Early stress may induce alteration of the intrauterine environment, and trigger an epigenetic programming leading to low resilience to stress in the adult life. The model of prenatal restraint stress (PRS) in rodents recapitulates the hallmark of anxious/depressive disorders and schizophrenia. PRS rodents, i.e. the offspring of dams exposed to repeated episodes of stress during pregnancy, show long-term neurochemical and behavioral alterations that likely reflect epigenetic changes in hippocampus and prefrontal cortex, two brain regions that are critically involved in the regulation of emotional behavior.
To elucidate a compelling epigenetic hypothesis, we examined whether PRS in rats may induce transgenerational programming by a single generation of stress, i.e. by mating first-generation (F1) PRS female rats with naïve male rats. In males, most of the features of PRS phenotype persisted in the second-generation (F2), though F2 rats were not directly exposed to stress in utero. Notably, both F1 and F2 rats exhibited anxiety-like behavior, prolonged corticosterone response to stress, and increased brain-derived neurotrophic factor (BDNF) and reduced metabotropic glutamate 2/3 receptor expression in the hippocampus. These changes were associated with a similar deregulation of gene expression in both generations, as well as with a hypomethylation of the BDNF promoter and a hypermethylation of the mineralocorticoid receptor. Also, we investigated variations in maternal care, a behavior that lies at the core of the epigenetic imprinting occurring in early life. Dams exposed to stress during pregnancy (F0, grandmothers) showed a tremendous reduction in the duration of nursing and licking/grooming behavior, combined with anxiety-like behavior during and after the lactation period. Dissimilarly, maternal behavior was only mildly affected in F1 PRS dams that did not display anxiety-like phenotype.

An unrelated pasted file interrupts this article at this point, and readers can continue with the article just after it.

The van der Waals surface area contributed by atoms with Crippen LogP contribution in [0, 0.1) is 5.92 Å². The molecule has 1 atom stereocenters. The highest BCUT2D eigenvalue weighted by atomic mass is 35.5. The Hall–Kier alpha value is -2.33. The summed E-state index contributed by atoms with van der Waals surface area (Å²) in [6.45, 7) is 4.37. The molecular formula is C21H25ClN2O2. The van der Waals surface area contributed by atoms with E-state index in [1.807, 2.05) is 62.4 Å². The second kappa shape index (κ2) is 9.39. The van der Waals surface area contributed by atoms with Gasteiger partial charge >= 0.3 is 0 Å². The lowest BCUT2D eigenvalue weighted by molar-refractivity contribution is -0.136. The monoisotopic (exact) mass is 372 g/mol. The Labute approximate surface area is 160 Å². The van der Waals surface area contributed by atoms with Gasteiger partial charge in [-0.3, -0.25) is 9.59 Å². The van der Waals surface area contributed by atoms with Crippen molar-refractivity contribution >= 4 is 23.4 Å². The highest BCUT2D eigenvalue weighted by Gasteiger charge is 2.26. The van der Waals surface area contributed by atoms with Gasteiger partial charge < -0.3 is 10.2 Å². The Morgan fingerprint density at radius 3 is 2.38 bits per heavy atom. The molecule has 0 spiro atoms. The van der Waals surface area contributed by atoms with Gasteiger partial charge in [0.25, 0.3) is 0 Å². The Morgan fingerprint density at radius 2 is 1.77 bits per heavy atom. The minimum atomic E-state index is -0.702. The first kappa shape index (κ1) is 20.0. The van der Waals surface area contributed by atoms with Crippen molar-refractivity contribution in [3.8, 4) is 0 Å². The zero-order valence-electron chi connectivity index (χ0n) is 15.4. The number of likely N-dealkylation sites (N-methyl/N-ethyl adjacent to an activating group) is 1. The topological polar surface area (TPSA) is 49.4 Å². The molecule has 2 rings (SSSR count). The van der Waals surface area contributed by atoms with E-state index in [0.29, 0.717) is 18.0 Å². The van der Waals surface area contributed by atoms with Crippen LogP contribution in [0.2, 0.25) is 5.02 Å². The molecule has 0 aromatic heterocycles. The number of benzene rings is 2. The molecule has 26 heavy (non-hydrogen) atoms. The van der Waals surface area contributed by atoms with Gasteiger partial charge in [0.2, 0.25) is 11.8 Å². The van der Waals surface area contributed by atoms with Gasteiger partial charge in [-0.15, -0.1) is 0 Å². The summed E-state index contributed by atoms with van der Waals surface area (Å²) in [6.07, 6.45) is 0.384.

Our results show that the pathological programming induced by PRS can be transmitted across generations independently of maternal behavior.